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At the beginning of Acts, the eleven decide that it is appropriate to replace Judas. To do so, they narrow down the list of candidates to two men: Joseph and Matthias. Then they pray, "Show us which of these two you have chosen to take over the apostolic ministry, which Judas left to go where he belongs." After this they cast lots, and it falls to Matthias, so he was added.

There don't seem to be any other examples of praying and then casting lots in the New Testament. Was this practice atypical? And if so, why was the practice adopted for this decision?

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No other examples by Christians, you mean? –  GalacticCowboy Nov 18 '11 at 13:01
    
Yeah, I meant in the context of prayer or before God. Obviously the soldiers as the cross cast lots to gamble for clothes; I guess I wasn't thinking of those as the same practice. –  Soldarnal Nov 18 '11 at 15:35
    
Related: hermeneutics.stackexchange.com/q/4394/423 –  Daи Feb 27 at 4:07
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2 Answers

up vote 7 down vote accepted

First of all, the believers in Acts 1 had not yet received the Holy Spirit. However, their trust was placed in something they knew of God:

The lot is cast into the lap, but its every decision is from the LORD. (Proverbs 16:33 ESV)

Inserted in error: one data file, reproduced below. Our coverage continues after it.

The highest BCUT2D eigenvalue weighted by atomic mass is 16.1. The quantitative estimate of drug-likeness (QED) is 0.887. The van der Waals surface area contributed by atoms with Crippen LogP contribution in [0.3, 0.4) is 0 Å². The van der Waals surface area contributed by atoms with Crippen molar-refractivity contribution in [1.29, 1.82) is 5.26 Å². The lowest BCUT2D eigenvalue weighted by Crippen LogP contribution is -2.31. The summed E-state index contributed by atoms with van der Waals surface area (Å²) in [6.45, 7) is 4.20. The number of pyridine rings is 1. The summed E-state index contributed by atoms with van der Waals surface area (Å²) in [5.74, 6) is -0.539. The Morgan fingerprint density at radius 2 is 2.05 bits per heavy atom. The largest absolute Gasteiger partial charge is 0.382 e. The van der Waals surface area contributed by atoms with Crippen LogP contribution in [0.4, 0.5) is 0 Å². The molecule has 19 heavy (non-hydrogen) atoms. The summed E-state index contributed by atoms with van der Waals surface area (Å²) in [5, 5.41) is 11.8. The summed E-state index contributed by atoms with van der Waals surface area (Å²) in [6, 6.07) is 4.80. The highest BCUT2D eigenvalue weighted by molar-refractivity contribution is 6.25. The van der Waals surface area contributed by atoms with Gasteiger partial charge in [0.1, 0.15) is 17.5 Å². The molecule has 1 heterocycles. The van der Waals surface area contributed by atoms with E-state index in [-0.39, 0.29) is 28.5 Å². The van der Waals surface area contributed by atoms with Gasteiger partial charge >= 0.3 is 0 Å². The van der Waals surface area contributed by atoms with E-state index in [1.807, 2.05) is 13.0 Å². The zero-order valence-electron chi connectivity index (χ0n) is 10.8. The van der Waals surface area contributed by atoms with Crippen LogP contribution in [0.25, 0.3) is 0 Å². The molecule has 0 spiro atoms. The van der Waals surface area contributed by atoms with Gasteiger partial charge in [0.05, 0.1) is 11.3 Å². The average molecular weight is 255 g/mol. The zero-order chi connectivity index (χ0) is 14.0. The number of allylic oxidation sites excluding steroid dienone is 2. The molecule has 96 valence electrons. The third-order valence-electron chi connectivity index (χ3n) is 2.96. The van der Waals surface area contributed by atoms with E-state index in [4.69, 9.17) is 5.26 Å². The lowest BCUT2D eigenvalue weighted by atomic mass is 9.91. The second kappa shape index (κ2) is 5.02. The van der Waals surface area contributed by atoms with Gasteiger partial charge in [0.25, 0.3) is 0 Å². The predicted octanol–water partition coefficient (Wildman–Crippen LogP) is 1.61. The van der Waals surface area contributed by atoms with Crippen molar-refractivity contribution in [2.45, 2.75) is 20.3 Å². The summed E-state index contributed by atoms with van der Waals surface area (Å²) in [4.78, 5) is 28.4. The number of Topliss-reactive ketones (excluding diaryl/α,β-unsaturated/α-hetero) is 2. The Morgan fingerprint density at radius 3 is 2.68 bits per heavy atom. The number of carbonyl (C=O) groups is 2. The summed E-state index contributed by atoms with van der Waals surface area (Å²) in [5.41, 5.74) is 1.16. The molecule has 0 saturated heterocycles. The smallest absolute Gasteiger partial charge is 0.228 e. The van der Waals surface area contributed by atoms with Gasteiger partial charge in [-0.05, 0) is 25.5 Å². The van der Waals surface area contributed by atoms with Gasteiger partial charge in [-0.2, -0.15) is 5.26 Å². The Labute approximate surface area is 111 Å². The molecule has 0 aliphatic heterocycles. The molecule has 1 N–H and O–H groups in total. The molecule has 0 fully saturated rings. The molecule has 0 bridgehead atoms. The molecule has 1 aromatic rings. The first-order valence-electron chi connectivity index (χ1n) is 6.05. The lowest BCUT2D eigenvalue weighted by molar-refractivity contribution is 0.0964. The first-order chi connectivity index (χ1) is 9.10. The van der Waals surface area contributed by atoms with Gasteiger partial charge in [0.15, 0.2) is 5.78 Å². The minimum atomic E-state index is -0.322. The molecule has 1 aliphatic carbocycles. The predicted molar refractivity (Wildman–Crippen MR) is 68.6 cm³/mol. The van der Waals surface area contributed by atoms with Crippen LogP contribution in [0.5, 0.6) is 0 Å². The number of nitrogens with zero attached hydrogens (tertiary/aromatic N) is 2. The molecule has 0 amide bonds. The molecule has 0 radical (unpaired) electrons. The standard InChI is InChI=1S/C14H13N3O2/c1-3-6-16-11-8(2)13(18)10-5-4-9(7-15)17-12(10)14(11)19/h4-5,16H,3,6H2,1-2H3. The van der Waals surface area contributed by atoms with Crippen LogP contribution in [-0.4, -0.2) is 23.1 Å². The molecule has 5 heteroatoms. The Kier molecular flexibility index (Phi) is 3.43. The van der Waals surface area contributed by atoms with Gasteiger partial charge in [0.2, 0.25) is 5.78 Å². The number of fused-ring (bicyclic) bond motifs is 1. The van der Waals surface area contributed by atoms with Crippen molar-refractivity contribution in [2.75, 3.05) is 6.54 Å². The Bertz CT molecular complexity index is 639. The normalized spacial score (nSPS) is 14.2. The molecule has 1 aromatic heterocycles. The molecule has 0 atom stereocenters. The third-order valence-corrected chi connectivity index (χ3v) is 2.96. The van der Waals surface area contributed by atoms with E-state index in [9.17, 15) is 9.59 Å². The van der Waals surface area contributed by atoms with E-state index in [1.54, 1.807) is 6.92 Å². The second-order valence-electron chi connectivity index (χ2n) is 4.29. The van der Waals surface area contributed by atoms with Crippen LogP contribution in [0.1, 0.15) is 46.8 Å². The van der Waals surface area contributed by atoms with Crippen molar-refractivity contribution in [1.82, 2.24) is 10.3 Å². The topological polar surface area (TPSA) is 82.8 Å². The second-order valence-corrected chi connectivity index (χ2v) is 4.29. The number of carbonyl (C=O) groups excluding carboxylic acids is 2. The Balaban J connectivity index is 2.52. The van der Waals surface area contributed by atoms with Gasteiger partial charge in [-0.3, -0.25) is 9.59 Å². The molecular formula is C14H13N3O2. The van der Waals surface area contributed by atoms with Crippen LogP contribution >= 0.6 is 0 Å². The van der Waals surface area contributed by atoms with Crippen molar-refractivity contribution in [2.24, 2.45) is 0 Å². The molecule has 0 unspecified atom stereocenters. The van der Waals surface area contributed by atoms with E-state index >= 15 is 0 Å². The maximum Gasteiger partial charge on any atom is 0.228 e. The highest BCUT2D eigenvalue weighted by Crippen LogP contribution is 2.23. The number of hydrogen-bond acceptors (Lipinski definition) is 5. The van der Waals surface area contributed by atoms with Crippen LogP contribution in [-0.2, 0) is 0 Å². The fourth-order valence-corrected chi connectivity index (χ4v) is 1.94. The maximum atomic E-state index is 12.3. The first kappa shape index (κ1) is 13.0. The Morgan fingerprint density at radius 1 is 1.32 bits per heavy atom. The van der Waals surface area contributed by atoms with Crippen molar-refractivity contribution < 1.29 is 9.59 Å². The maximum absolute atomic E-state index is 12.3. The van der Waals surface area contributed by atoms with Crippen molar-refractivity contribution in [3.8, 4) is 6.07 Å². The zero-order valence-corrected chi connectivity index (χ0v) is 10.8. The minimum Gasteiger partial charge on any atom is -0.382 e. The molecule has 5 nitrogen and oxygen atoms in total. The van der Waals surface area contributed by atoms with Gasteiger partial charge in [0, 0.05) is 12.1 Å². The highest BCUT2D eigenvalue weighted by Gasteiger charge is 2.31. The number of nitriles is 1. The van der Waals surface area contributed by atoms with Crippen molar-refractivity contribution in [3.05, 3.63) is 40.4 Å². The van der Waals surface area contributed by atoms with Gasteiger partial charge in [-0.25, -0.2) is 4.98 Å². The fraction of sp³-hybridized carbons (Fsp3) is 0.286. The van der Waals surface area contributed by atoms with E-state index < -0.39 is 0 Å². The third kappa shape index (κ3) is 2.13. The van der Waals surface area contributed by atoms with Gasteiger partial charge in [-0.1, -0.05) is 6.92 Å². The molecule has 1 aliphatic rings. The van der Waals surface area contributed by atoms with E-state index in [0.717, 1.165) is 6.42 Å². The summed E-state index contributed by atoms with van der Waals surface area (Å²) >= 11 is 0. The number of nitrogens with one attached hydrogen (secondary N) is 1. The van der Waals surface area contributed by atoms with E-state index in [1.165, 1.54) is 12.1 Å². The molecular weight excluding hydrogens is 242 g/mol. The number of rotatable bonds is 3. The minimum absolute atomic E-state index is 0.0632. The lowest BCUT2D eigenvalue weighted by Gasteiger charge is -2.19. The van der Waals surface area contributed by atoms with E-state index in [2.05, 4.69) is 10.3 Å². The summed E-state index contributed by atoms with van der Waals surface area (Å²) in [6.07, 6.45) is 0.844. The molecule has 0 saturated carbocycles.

Other Old Testament verses that refer to this practice include Proverbs 18:18 (settling a quarrel or choosing between opposing sides), Joshua 18:8-10 (the division of the land) and Psalm 22:18, which is also used in the New Testament account of the crucifixion. I'm sure there are many others as well, but several others refer to the use of the practice by people such as the foreign kings who came to carry the people into exile. So probably not the best imagery for a practice used by the church.

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Casting lots was used to allocate land, as noted by Galactic Cowboy (Joshua 18). In 1 Sam 14:41 King Saul and Jonathan are "taken by lot" to be punished, and then lots are cast between them (with Jonathan losing).

In the Samuel passage it says that they inquired of YHVH. It is possible that the casting of lots here refers to divination using the urim and tummim, mysterious objects that are part of the high priest's regalia.

The Tanakh also records foreign rulers casting lots to determine the date that they will attack the Jews (Esther 3:7).

Whether this means people would have cast lots to make decisions at the time of Acts is unclear, but the history was certainly known to them. Further, if Jesus's followers saw him as the head of a new priesthood, then perhaps they might have chosen to use a divination method used by the high priest, with their prayer standing in for not actually having the high priest's divination tools directly available.


Please note: This answer was written for a neutral, academic audience and is not intended to be interpreted in the context of any religious belief or doctrine.

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